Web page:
For Ms. Howard, this is by far one of the biggest mistakes a woman lawyer can make in her career. Ms. Howard notes that women should use their experiences and skills when negotiating for client development opportunities and substantive work. “Negotiating is a skill that is learned only through practice,” says Ms. Howard. Women have to develop this skill when advocating for partnership, and it is imperative for women attorneys to speak up more when seeking professional growth opportunities.

Putting It All Together

All of the women acknowledged the reality of trying to succeed in a male-dominated profession. They also noted that the culture is not always considerate or inviting to women lawyers. However, women lawyers should not be afraid to ask for what they want in terms of professional development. Overall, these exceptionally successful women partners have benefited from their hard work and success, and all are using their power to create a pipeline for women lawyers who are seeking leadership roles within their firms.

Aspiring women lawyers who are carving a path to partnership can benefit from the collective advice gained from the interviews of these women partners. Women have faced a long history of discrimination in the legal profession and have had to fight harder, be more resilient, and press more than some of their counterparts. However, these four women are proof that if women lawyers actively seek and develop relationships with their mentors and sponsors, expand their networks through marketing opportunities, and advocate for themselves, then they can get their own seat at the table.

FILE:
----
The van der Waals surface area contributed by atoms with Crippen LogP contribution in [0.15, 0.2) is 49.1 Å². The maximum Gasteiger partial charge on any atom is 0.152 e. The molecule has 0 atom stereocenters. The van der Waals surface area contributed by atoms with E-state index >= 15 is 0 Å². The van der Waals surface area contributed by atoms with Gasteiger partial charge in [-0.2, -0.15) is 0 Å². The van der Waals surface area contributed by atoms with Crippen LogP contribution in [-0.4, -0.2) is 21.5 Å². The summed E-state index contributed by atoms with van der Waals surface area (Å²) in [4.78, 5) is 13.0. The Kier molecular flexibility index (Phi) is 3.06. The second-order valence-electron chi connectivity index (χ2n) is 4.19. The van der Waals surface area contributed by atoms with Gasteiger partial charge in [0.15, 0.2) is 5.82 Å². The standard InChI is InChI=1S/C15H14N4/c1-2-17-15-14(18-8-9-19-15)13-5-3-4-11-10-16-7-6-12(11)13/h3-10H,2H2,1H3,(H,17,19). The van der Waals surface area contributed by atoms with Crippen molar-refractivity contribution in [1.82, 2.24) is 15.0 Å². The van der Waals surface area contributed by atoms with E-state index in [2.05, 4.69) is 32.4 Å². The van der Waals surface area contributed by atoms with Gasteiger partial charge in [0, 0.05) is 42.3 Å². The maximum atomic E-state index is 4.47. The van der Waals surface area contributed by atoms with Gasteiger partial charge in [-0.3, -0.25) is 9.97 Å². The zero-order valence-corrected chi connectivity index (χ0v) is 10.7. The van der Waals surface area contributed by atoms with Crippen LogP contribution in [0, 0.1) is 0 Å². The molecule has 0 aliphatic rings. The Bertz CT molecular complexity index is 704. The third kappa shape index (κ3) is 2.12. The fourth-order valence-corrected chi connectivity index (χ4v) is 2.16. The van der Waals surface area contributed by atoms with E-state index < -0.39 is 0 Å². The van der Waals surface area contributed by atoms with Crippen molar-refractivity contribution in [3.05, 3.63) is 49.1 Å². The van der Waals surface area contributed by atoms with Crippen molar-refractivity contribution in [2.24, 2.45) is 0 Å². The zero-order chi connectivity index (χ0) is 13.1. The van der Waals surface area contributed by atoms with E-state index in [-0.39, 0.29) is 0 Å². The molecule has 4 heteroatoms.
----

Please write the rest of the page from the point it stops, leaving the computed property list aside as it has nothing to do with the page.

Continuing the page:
Ebony S. Morris is an associate in the New Orleans, Louisiana, office of Garrison, Yount, Forte & Mulcahy, LLC.

Copyright © 2019, American Bar Association. All rights reserved. This information or any portion thereof may not be copied or disseminated in any form or by any means or downloaded or stored in an electronic database or retrieval system without the express written consent of the American Bar Association. The views expressed in this article are those of the author(s) and do not necessarily reflect the positions or policies of the American Bar Association, the Section of Litigation, this committee, or the employer(s) of the author(s).